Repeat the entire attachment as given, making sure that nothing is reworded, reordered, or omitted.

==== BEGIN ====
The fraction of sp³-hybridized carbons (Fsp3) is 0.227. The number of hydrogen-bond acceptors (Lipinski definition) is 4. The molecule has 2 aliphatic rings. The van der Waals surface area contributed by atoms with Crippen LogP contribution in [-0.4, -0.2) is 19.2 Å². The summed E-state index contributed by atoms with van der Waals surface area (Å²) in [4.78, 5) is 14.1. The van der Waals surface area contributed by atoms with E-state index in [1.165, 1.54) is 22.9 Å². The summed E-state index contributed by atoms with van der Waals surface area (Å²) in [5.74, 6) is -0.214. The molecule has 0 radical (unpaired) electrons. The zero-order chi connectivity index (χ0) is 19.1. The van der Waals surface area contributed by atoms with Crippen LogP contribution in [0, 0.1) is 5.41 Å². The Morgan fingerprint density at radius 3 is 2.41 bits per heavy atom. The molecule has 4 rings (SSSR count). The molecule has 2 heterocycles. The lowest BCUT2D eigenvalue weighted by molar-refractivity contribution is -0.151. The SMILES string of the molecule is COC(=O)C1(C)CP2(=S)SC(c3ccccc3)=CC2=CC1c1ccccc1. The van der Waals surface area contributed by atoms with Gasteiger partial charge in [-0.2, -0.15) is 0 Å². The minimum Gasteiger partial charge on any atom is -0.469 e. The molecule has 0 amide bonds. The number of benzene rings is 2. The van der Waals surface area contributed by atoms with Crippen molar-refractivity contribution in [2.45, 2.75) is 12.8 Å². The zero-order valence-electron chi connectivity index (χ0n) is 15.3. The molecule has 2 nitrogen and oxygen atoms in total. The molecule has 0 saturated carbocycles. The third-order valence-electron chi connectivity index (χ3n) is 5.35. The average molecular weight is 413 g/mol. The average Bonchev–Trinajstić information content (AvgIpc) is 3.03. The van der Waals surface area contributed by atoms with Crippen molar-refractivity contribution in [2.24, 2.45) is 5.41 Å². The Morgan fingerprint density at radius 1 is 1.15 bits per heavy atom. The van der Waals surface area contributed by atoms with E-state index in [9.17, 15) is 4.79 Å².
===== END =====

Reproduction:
The fraction of sp³-hybridized carbons (Fsp3) is 0.227. The number of hydrogen-bond acceptors (Lipinski definition) is 4. The molecule has 2 aliphatic rings. The van der Waals surface area contributed by atoms with Crippen LogP contribution in [-0.4, -0.2) is 19.2 Å². The summed E-state index contributed by atoms with van der Waals surface area (Å²) in [4.78, 5) is 14.1. The van der Waals surface area contributed by atoms with E-state index in [1.165, 1.54) is 22.9 Å². The summed E-state index contributed by atoms with van der Waals surface area (Å²) in [5.74, 6) is -0.214. The molecule has 0 radical (unpaired) electrons. The zero-order chi connectivity index (χ0) is 19.1. The van der Waals surface area contributed by atoms with Crippen LogP contribution in [0, 0.1) is 5.41 Å². The Morgan fingerprint density at radius 3 is 2.41 bits per heavy atom. The molecule has 4 rings (SSSR count). The molecule has 2 heterocycles. The lowest BCUT2D eigenvalue weighted by molar-refractivity contribution is -0.151. The SMILES string of the molecule is COC(=O)C1(C)CP2(=S)SC(c3ccccc3)=CC2=CC1c1ccccc1. The van der Waals surface area contributed by atoms with Gasteiger partial charge in [-0.2, -0.15) is 0 Å². The minimum Gasteiger partial charge on any atom is -0.469 e. The molecule has 0 amide bonds. The number of benzene rings is 2. The van der Waals surface area contributed by atoms with Crippen molar-refractivity contribution in [2.45, 2.75) is 12.8 Å². The zero-order valence-electron chi connectivity index (χ0n) is 15.3. The molecule has 2 nitrogen and oxygen atoms in total. The molecule has 0 saturated carbocycles. The third-order valence-electron chi connectivity index (χ3n) is 5.35. The average molecular weight is 413 g/mol. The average Bonchev–Trinajstić information content (AvgIpc) is 3.03. The van der Waals surface area contributed by atoms with Crippen molar-refractivity contribution in [2.24, 2.45) is 5.41 Å². The Morgan fingerprint density at radius 1 is 1.15 bits per heavy atom. The van der Waals surface area contributed by atoms with E-state index in [9.17, 15) is 4.79 Å².